"I don't want to be part of the story. I want to be an anonymous, quiet onlooker who tries to work out what the hell is happening - it's not easy - and then tells other people about it. I don't like being a figure in the thing." John Simpson
This article serves as more of an introduction to the column rather than anything risqué. It merely lays out the boundaries and concepts.
The "What?" is simple, an inside look at professional rugby, as told from a player's point of view, a man on the inside if you like.
The "How?" is key, in an era of media training and a phrase book of over used clichés ("game of two halves", "go away and learn from the mistakes", "no we love a reset scrum") my identity has to be kept secret. A clandestine viewpoint means I can be honest and, if needs be, ruthless. Hopefully bypassing the well-trodden route of ghost-writers and mind-numbing, trite comments from high-profile spoon-fed meatheads that punctuate every post match interview.
I am in no way claiming myself to be a non-meathead. I just have a cloak of anonymity that allows me to be more open about the real opinions of players at the Premiership level and beyond.
The "Why?" is also integral. Too often people's opinions are based on what the commentators say, both on television and also in the press. It is needless for me to point out that these experts may not always have the insight that my privileged position as a player allows me to witness. Pundits, commentators and pen-pushers are likely to be a subject matter in a future article so I will avoid ruminating further.
Hopefully, however, this very small article will in some minor way alert the public to the view of the players. Not just of those watching the game. I also sincerely hope that I do represent the views of the players. Or some of them at least. It also allows me valuable journalism experience for the dreaded post-rugby career somewhere over the horizon.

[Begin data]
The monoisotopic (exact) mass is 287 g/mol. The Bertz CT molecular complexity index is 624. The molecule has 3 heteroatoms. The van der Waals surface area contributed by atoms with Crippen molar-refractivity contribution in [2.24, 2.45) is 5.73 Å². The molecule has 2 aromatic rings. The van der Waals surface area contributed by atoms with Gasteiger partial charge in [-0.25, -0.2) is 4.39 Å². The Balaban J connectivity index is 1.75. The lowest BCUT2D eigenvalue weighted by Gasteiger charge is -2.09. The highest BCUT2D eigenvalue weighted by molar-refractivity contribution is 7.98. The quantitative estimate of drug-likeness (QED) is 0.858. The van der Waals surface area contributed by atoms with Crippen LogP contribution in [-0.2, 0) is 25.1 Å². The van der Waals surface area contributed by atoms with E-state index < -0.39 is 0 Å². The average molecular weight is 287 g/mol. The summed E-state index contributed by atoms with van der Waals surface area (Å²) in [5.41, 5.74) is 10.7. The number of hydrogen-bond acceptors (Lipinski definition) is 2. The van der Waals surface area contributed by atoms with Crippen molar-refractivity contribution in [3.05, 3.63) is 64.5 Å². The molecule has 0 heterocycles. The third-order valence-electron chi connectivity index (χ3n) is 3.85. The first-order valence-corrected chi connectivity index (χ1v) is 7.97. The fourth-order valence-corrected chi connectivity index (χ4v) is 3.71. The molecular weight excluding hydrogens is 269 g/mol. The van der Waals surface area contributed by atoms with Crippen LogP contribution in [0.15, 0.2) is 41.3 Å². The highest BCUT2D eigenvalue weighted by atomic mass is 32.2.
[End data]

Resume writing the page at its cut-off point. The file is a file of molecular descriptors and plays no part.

The "When" is the loosest and most transient issue. It really depends on whether I can be bothered to remove my ankle strapping and head guard and sit down to write and more likely, whether something irks me enough to prompt me to sit down and actually concentrate. Alternatively if there is anything that you'd like to ask about then please just add it in the comments box below.
I had better at least mention rugby and in particular the Heineken Cup games from the weekend. What did we learn? That Saracens have an all encompassing, suffocating defence that can strangle the life out of any team. Can it quieten the glitterati of Toulon? Leicester put in a heroic effort in doing just that. But for Jonny Wilkinson. Transpires he can still kick and with no sign of ball tampering. Discipline will provide the key in the battle.
Chris Ashton has had a lot of abuse of late about his defence and discipline. However, that lad has devastating pace and showed he still has the finishing instinct. One opportunity is all Sarries require if they can shut out the French men. (Sort of French men? Team based in France...)
Munster rolled on through London. It was a welcome return for Paul O'Connell. He is a monster, and perhaps more importantly he is a refreshed monster.
No doubt he was gutted to be out of the Ireland set-up. Especially when they could have done with the totem of leadership that he provides during the Six Nations. However the break could see him hungry, fit and revitalised for the tour in the summer. Ask the England players how they felt after the Welsh game and along with all the understandable sentiments of dejection there would be an overriding sense of being physically and emotionally drained. International rugby is a year-round slog. The break may just be the best thing to happen to O'Connell and possibly the British and Irish Lions.